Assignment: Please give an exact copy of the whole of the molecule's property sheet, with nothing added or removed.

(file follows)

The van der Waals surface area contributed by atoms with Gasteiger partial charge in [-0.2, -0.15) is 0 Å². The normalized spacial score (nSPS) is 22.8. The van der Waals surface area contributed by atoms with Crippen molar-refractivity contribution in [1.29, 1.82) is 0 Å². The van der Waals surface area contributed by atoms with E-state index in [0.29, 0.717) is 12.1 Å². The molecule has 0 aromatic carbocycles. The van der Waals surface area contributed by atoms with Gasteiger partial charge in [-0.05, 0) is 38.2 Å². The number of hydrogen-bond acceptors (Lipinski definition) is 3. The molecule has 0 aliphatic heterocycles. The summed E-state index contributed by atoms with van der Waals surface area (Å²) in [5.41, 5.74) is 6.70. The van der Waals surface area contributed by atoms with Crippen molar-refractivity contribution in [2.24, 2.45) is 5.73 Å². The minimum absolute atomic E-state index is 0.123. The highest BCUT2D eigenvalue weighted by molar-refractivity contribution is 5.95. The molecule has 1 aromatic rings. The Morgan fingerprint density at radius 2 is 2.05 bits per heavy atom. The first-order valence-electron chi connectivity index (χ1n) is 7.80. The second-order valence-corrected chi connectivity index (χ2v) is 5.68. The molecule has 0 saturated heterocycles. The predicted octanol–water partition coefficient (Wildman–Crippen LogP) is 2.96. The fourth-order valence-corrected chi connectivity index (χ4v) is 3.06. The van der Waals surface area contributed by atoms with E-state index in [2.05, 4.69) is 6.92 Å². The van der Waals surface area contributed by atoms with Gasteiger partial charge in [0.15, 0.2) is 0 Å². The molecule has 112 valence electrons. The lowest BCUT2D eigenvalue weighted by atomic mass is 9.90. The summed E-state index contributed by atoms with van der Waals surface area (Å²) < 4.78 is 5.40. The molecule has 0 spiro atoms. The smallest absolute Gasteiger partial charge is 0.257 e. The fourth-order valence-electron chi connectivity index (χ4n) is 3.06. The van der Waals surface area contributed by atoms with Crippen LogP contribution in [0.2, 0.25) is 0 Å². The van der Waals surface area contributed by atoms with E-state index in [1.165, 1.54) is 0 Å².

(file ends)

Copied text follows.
The van der Waals surface area contributed by atoms with Gasteiger partial charge in [-0.2, -0.15) is 0 Å². The normalized spacial score (nSPS) is 22.8. The van der Waals surface area contributed by atoms with Crippen molar-refractivity contribution in [1.29, 1.82) is 0 Å². The van der Waals surface area contributed by atoms with E-state index in [0.29, 0.717) is 12.1 Å². The molecule has 0 aromatic carbocycles. The van der Waals surface area contributed by atoms with Gasteiger partial charge in [-0.05, 0) is 38.2 Å². The number of hydrogen-bond acceptors (Lipinski definition) is 3. The molecule has 0 aliphatic heterocycles. The summed E-state index contributed by atoms with van der Waals surface area (Å²) in [5.41, 5.74) is 6.70. The van der Waals surface area contributed by atoms with Crippen molar-refractivity contribution in [2.24, 2.45) is 5.73 Å². The minimum absolute atomic E-state index is 0.123. The highest BCUT2D eigenvalue weighted by molar-refractivity contribution is 5.95. The molecule has 1 aromatic rings. The Morgan fingerprint density at radius 2 is 2.05 bits per heavy atom. The first-order valence-electron chi connectivity index (χ1n) is 7.80. The second-order valence-corrected chi connectivity index (χ2v) is 5.68. The molecule has 0 saturated heterocycles. The predicted octanol–water partition coefficient (Wildman–Crippen LogP) is 2.96. The fourth-order valence-corrected chi connectivity index (χ4v) is 3.06. The van der Waals surface area contributed by atoms with E-state index in [2.05, 4.69) is 6.92 Å². The van der Waals surface area contributed by atoms with Gasteiger partial charge in [0.15, 0.2) is 0 Å². The molecule has 112 valence electrons. The lowest BCUT2D eigenvalue weighted by atomic mass is 9.90. The summed E-state index contributed by atoms with van der Waals surface area (Å²) < 4.78 is 5.40. The molecule has 0 spiro atoms. The smallest absolute Gasteiger partial charge is 0.257 e. The fourth-order valence-electron chi connectivity index (χ4n) is 3.06. The van der Waals surface area contributed by atoms with Crippen LogP contribution in [0.2, 0.25) is 0 Å². The van der Waals surface area contributed by atoms with E-state index in [1.165, 1.54) is 0 Å².